Britain must be one of the only places in the world where you can hear a radio programme in which 3 philosophy professors discuss free will with an informed chairman. Free will poses a difficulty for naturalism because although we consciously make decisions – especially moral ones – every day, it is difficult to account for them.
The determinism of natural law would suggest free choice, and so moral accountability, to be impossible. Yet introducing the only other naturalistic mechanism, randomness (by invoking quantum physics for example) would, even if plausible, still exclude moral responsibility because ones will would be the “victim” of external random forces. So there seems no natural mechanism for the alternative to determinism, libertarianism.
Though some of a scientistic bent either dismiss morality or account for it vaguely as a product of natural selection (without explaining how it produces the illusion of free choice), a majority of philosophers adopt the “concordist” view that morality is compatible with determinism, for example on the basis that moral praise and censure modifies behaviour despite its not being freely chosen. But to many it cannot be right to punish in the absence of actual blame. And of course, one has to account for the choice to praise or blame.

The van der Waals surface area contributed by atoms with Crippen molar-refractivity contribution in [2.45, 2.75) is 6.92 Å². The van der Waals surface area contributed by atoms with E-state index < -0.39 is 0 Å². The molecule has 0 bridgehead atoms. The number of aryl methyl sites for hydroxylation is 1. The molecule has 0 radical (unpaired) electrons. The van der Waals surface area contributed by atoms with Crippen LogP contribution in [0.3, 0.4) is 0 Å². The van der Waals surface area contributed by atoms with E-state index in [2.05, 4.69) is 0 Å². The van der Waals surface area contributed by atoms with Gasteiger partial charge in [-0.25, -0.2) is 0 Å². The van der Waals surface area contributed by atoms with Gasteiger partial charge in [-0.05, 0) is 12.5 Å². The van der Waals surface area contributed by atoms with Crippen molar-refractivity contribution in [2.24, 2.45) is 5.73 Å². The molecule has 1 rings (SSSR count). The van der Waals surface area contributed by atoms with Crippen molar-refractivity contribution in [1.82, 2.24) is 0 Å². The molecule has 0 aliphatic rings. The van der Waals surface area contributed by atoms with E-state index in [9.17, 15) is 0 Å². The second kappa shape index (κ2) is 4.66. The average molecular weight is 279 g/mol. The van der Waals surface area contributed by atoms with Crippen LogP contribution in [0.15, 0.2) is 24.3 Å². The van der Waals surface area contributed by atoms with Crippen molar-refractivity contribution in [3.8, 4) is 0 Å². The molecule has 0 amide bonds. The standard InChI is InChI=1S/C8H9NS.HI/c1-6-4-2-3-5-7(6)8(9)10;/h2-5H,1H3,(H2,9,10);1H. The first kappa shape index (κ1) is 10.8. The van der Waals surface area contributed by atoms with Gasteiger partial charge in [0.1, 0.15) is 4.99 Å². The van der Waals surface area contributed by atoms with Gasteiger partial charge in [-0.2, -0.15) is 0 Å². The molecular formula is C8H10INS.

In a landmark 1974 essay Peter Strawson argued that basic human responses to behaviour such as gratitude and resentment are so fundamental that, even if free moral choice is an illusion, we cannot ignore it without ceasing to be human. This seems undeniable, but leaves the uncomfortable situation of a core human attribute – choice – being based on an illusion.
It’s certainly hard to argue for genuine morality – meaning not simple altruistism or benevolence, but their negation and accountability for it – being a product of nature. We cannot be judged by the laws of nature for behaviour which is a product of them. And how can humans judge if we too are a result of them?
On the other hand, what if man has a spiritual aspect to his nature? What if he is not only the product of amoral and impersonal physical laws, but of a God who in his very nature is personal, volitional and moral? Though the issues of the nature and extent of free will still exist, they have a rational basis, and a full explanation becomes less pressing. For if we say to such a God, “How can you blame us if you made us thus?” he has, unlike nature, the capacity to say, “Nevertheless, I do justly blame you.”